Your payroll forms and stock records start to arrive in the mail and you begin to swear you’ll soon gather up all those receipts. Tax Day looms. Who’ll help file your 2014 return?
Every U.S. citizen living and working in this country or abroad must determine the federal income taxes he or she owes, as well as taxes owed to individual states or other local authorities. The deadline to pay those taxes for yearly salary earners falls on April 15 of most years, including 2015. If you pay taxes quarterly, you face deadlines in April, June, September and January.
Whichever category you find yourself in year to year, you must choose how to file a tax return before the deadline, as well as which filing status you qualify for. Generally, your choices for filing status are:
- Single or head of household, meaning you detail on tax forms only your income, deductions and tax breaks.
- Married filing jointly, meaning you and your spouse report your combined income and deduct your combined allowable expenses.
- Married filing separately, which absolves each of you for the other’s possible unintentional omissions or deliberate errors.
Because some filing statuses can be more advantageous for you than others, determine the filing path that best suits your personal and financial situation.
Next, decide who if anyone will help prepare and file your return. The average fee nationwide for preparing a tax return, including an itemized Internal Revenue Service Form 1040 with Schedule A (for itemized deductions) and a state tax return, is $273 this year, according to a survey by the National Society of Accountants.
Using a certified public accountant or tax preparer is a common way to address your tax situation well before a deadline but many people continue to prepare and file federal tax returns themselves.
CPAs versus tax preparers. Even though CPAs and tax preparers may have significant experience in completing and processing tax forms, there are differences between each type of professional.
CPAs, for example, must undergo rigorous education and certification to become experts in many areas outside of tax preparation, such as accounting matters or other financial services. While you may very well pay more for the services of a CPA than for a non-CPA tax preparer such as an enrolled agent or a registered tax return preparer, the additional cost generally covers the expertise to analyze complex tax situations.
If you believe your tax situation is relatively straightforward and simple, choosing a tax preparer might be a more cost-efficient method to file. Another advantage: These professionals offer you a degree of protection. If one of these professionals makes a clear error or miscalculation on your return, the IRS often holds the preparer accountable before penalizing you.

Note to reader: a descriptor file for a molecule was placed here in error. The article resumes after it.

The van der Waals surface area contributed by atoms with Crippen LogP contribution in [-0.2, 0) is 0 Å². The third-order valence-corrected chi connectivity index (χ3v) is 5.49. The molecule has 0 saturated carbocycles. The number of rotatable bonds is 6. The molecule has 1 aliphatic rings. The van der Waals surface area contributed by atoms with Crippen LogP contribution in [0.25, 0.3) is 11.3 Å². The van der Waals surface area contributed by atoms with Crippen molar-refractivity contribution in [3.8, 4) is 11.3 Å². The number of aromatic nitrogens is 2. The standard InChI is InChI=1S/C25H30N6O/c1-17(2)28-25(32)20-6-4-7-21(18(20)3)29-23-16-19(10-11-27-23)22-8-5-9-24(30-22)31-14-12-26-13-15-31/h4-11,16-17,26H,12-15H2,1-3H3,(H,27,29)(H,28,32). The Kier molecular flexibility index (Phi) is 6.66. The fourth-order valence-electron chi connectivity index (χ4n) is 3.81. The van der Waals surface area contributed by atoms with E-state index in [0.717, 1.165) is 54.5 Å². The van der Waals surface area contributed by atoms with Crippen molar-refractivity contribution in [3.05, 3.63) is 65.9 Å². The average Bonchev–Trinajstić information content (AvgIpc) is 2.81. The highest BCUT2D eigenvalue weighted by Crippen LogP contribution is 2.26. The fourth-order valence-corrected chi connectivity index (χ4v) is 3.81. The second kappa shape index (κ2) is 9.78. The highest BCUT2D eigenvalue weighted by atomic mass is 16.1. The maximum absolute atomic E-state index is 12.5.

Remember: Booking a professional preparer becomes harder the closer we get to the filing deadline.
Filing yourself. Individual or self-filing can be an option if you want to save money on hiring a CPA or preparer and especially if you’re experienced with tax filing. If you make less than $60,000 a year, you can find free forms and other tools on the IRS Free File page.
Several national tax chains, local and national organizations, and even makers of tax software offer free or low-cost preparation services both in-person and online. Online services allow you to enter employment information that generates the necessary documentation needed to file both state and federal income taxes.
Among those that charge a fee, these alternatives generally cost $12 to $25, depending on the complexity of your return. While these services may be cost-efficient and user-friendly, you do risk incorrectly inputting data or taking an inappropriate deduction.
Complexity of your employment often dictates the best option. For example, if you hold a long-time job with the same company or organization and take a few standard deductions, you might simply go with a preparer or an online, self-filing service. If you changed jobs more than twice in a year or are an independent contractor, you probably ought to consult a CPA or other experienced preparer.
Either way, start your preparing long before the tax deadline.
By Kimberly J. Howard